In Indonesia, we celebrate Mother’s Day every Dec 22nd. Before, I would only say Happy Mother’s Day to my beloved Mum. Though we do not share much I-Love-You (sometimes) or Hugs (rarely) or heart-to-heart conversations (never), but my sister and I would always spend Mother’s Day lunch with our mum. And I know we all cherish that moment.
But this year, somehow, with all the things I’ve been through, I have that feeling of being discriminated by so called Mother’s Day celebration. Even I got annoyed every time I saw a posting in Instagram of someone giving birth and her friends would congratulate her and say “Welcome to Motherhood”, which to me sounded like a Sacred, Far-Away Land that we could never enter without a ticket in form of a BABY.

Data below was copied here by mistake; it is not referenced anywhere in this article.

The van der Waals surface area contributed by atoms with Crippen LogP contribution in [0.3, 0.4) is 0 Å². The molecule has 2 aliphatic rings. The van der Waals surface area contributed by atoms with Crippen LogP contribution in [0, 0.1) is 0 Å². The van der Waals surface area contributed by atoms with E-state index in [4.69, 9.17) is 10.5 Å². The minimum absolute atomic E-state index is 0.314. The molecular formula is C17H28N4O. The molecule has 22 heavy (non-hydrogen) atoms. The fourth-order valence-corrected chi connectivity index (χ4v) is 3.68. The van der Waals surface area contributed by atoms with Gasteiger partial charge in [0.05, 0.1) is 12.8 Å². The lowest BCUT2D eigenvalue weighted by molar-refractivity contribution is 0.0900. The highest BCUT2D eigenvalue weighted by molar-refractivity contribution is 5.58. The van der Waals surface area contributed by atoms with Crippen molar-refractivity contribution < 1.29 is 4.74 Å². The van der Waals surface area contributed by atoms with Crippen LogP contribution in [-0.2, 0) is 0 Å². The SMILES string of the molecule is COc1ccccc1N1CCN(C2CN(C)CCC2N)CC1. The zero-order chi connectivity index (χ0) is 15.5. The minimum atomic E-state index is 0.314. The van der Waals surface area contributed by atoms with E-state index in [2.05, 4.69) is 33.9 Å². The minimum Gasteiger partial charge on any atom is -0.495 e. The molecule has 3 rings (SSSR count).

I still remembered how since I was 5, me as a woman (or little girl at that time) already had that nurturing motherly instinct. So my Forever Friend bear was sick. He got all this red rashes all over his body and fever. He couldn’t go to school. And I took care of him. I made him eating my special-made chicken porridge with carrots (he didn’t like carrots but it might be good for him I guess), gave him apple juice to cool down his fever and put him inside a thick blanket.
This year, I began to see Mother’s Day in a wider point of view. Of course we appreciate, love and respect someone who gave birth and raise us. Being a mother is certainly one of most challenging tasks. It’s a great responsibility from God. But again, there are many other type of “Mother” that we also need to give credits too.
Even across gender. I know someone who is being a dad and mum at the same time to his only daughter. He feeds her, combs her hair, makes a beautiful and neat ponytail. By this, how could we say Happy Mother’s Day only to those who give birth physically?
So, here I’d like to say Happy Mother’s Day to everyone who does a beautiful role as a ‘mum’ and for all TTC women out there. Yes, we’re all a mum anyway!:)